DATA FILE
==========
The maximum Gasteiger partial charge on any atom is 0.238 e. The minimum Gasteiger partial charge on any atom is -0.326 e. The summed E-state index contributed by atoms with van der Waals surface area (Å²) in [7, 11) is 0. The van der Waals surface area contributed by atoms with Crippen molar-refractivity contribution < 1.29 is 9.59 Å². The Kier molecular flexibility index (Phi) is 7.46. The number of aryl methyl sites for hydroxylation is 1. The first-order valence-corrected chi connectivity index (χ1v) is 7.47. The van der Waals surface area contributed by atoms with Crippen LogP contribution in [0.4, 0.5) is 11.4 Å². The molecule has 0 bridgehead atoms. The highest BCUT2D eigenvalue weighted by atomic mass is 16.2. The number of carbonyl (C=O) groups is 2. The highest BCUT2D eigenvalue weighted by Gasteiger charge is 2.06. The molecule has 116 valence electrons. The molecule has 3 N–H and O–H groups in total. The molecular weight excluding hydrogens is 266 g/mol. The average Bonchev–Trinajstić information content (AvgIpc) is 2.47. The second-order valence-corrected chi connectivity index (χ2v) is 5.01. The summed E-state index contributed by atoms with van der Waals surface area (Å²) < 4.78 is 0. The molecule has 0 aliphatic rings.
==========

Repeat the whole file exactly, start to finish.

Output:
The maximum Gasteiger partial charge on any atom is 0.238 e. The minimum Gasteiger partial charge on any atom is -0.326 e. The summed E-state index contributed by atoms with van der Waals surface area (Å²) in [7, 11) is 0. The van der Waals surface area contributed by atoms with Crippen molar-refractivity contribution < 1.29 is 9.59 Å². The Kier molecular flexibility index (Phi) is 7.46. The number of aryl methyl sites for hydroxylation is 1. The first-order valence-corrected chi connectivity index (χ1v) is 7.47. The van der Waals surface area contributed by atoms with Crippen LogP contribution in [0.4, 0.5) is 11.4 Å². The molecule has 0 bridgehead atoms. The highest BCUT2D eigenvalue weighted by atomic mass is 16.2. The number of carbonyl (C=O) groups is 2. The highest BCUT2D eigenvalue weighted by Gasteiger charge is 2.06. The molecule has 116 valence electrons. The molecule has 3 N–H and O–H groups in total. The molecular weight excluding hydrogens is 266 g/mol. The average Bonchev–Trinajstić information content (AvgIpc) is 2.47. The second-order valence-corrected chi connectivity index (χ2v) is 5.01. The summed E-state index contributed by atoms with van der Waals surface area (Å²) < 4.78 is 0. The molecule has 0 aliphatic rings.